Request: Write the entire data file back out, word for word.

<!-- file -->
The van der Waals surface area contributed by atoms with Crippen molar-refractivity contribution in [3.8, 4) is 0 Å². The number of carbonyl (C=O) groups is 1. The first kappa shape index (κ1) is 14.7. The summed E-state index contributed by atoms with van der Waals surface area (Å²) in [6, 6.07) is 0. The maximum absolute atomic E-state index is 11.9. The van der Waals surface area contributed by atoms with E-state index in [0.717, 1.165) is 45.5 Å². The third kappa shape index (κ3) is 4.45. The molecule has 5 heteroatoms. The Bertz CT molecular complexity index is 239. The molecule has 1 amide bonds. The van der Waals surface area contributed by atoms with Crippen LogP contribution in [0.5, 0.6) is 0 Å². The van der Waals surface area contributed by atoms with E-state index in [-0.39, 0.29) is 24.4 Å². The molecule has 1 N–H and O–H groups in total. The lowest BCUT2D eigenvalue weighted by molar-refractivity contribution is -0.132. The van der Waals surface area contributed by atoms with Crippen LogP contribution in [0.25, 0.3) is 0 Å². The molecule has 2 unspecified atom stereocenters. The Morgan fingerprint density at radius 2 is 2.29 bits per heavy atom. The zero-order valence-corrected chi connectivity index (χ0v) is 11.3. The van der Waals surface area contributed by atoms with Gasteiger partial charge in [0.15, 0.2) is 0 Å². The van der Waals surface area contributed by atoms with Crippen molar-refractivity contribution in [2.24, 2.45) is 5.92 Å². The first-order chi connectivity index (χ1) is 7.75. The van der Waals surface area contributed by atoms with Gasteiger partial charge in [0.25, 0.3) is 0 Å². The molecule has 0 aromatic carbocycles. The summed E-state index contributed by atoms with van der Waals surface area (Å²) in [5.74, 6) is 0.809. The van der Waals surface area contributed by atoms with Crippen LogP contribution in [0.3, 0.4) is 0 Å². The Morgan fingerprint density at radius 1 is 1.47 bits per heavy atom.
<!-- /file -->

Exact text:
The van der Waals surface area contributed by atoms with Crippen molar-refractivity contribution in [3.8, 4) is 0 Å². The number of carbonyl (C=O) groups is 1. The first kappa shape index (κ1) is 14.7. The summed E-state index contributed by atoms with van der Waals surface area (Å²) in [6, 6.07) is 0. The maximum absolute atomic E-state index is 11.9. The van der Waals surface area contributed by atoms with E-state index in [0.717, 1.165) is 45.5 Å². The third kappa shape index (κ3) is 4.45. The molecule has 5 heteroatoms. The Bertz CT molecular complexity index is 239. The molecule has 1 amide bonds. The van der Waals surface area contributed by atoms with Crippen LogP contribution in [0.5, 0.6) is 0 Å². The van der Waals surface area contributed by atoms with E-state index in [-0.39, 0.29) is 24.4 Å². The molecule has 1 N–H and O–H groups in total. The lowest BCUT2D eigenvalue weighted by molar-refractivity contribution is -0.132. The van der Waals surface area contributed by atoms with Crippen LogP contribution in [0.25, 0.3) is 0 Å². The molecule has 2 unspecified atom stereocenters. The Morgan fingerprint density at radius 2 is 2.29 bits per heavy atom. The zero-order valence-corrected chi connectivity index (χ0v) is 11.3. The van der Waals surface area contributed by atoms with Gasteiger partial charge in [0.15, 0.2) is 0 Å². The van der Waals surface area contributed by atoms with Crippen molar-refractivity contribution in [2.24, 2.45) is 5.92 Å². The first-order chi connectivity index (χ1) is 7.75. The van der Waals surface area contributed by atoms with Gasteiger partial charge in [0.25, 0.3) is 0 Å². The molecule has 0 aromatic carbocycles. The summed E-state index contributed by atoms with van der Waals surface area (Å²) in [5.74, 6) is 0.809. The van der Waals surface area contributed by atoms with Crippen LogP contribution in [0.3, 0.4) is 0 Å². The Morgan fingerprint density at radius 1 is 1.47 bits per heavy atom.